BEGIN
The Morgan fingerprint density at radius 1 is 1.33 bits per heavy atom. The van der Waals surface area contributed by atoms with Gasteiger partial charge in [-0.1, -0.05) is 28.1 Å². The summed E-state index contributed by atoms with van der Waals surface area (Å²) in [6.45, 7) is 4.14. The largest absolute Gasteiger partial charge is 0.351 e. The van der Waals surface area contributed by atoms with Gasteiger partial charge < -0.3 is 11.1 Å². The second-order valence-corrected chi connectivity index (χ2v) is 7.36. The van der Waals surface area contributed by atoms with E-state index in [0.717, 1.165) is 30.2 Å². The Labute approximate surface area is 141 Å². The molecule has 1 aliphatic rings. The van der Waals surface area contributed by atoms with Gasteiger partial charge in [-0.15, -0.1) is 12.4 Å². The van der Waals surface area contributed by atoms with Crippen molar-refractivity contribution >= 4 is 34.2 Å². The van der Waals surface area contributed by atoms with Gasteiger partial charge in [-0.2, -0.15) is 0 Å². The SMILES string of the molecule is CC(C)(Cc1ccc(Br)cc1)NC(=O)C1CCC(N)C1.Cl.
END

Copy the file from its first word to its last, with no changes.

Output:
The Morgan fingerprint density at radius 1 is 1.33 bits per heavy atom. The van der Waals surface area contributed by atoms with Gasteiger partial charge in [-0.1, -0.05) is 28.1 Å². The summed E-state index contributed by atoms with van der Waals surface area (Å²) in [6.45, 7) is 4.14. The largest absolute Gasteiger partial charge is 0.351 e. The van der Waals surface area contributed by atoms with Gasteiger partial charge < -0.3 is 11.1 Å². The second-order valence-corrected chi connectivity index (χ2v) is 7.36. The van der Waals surface area contributed by atoms with E-state index in [0.717, 1.165) is 30.2 Å². The Labute approximate surface area is 141 Å². The molecule has 1 aliphatic rings. The van der Waals surface area contributed by atoms with Gasteiger partial charge in [-0.15, -0.1) is 12.4 Å². The van der Waals surface area contributed by atoms with Crippen molar-refractivity contribution >= 4 is 34.2 Å². The van der Waals surface area contributed by atoms with Gasteiger partial charge in [-0.2, -0.15) is 0 Å². The SMILES string of the molecule is CC(C)(Cc1ccc(Br)cc1)NC(=O)C1CCC(N)C1.Cl.